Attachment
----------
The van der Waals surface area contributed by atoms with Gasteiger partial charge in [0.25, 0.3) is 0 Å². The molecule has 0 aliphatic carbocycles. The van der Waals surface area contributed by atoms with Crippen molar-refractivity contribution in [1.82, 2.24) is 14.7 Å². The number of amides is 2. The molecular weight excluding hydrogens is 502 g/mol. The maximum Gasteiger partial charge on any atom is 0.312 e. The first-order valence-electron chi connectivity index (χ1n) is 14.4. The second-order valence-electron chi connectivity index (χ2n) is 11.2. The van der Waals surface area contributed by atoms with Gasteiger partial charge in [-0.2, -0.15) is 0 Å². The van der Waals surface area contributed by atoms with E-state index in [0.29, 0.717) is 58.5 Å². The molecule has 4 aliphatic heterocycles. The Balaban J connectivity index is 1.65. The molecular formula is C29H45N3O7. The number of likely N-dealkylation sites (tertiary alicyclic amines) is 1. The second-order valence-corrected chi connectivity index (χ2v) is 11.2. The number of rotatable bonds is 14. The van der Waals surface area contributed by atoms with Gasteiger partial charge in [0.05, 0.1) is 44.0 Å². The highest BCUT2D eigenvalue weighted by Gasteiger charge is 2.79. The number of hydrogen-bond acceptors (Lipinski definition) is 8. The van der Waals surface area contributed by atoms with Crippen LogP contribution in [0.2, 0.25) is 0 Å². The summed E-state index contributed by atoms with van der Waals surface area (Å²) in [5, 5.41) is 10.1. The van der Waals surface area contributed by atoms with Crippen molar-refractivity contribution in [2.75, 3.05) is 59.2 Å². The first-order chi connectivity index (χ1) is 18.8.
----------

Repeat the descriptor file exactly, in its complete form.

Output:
The van der Waals surface area contributed by atoms with Gasteiger partial charge in [0.25, 0.3) is 0 Å². The molecule has 0 aliphatic carbocycles. The van der Waals surface area contributed by atoms with Crippen molar-refractivity contribution in [1.82, 2.24) is 14.7 Å². The number of amides is 2. The molecular weight excluding hydrogens is 502 g/mol. The maximum Gasteiger partial charge on any atom is 0.312 e. The first-order valence-electron chi connectivity index (χ1n) is 14.4. The second-order valence-electron chi connectivity index (χ2n) is 11.2. The van der Waals surface area contributed by atoms with Gasteiger partial charge in [-0.2, -0.15) is 0 Å². The van der Waals surface area contributed by atoms with E-state index in [0.29, 0.717) is 58.5 Å². The molecule has 4 aliphatic heterocycles. The Balaban J connectivity index is 1.65. The molecular formula is C29H45N3O7. The number of likely N-dealkylation sites (tertiary alicyclic amines) is 1. The second-order valence-corrected chi connectivity index (χ2v) is 11.2. The number of rotatable bonds is 14. The van der Waals surface area contributed by atoms with Gasteiger partial charge in [0.05, 0.1) is 44.0 Å². The highest BCUT2D eigenvalue weighted by Gasteiger charge is 2.79. The number of hydrogen-bond acceptors (Lipinski definition) is 8. The van der Waals surface area contributed by atoms with Crippen LogP contribution in [0.2, 0.25) is 0 Å². The summed E-state index contributed by atoms with van der Waals surface area (Å²) in [5, 5.41) is 10.1. The van der Waals surface area contributed by atoms with Crippen molar-refractivity contribution in [2.75, 3.05) is 59.2 Å². The first-order chi connectivity index (χ1) is 18.8.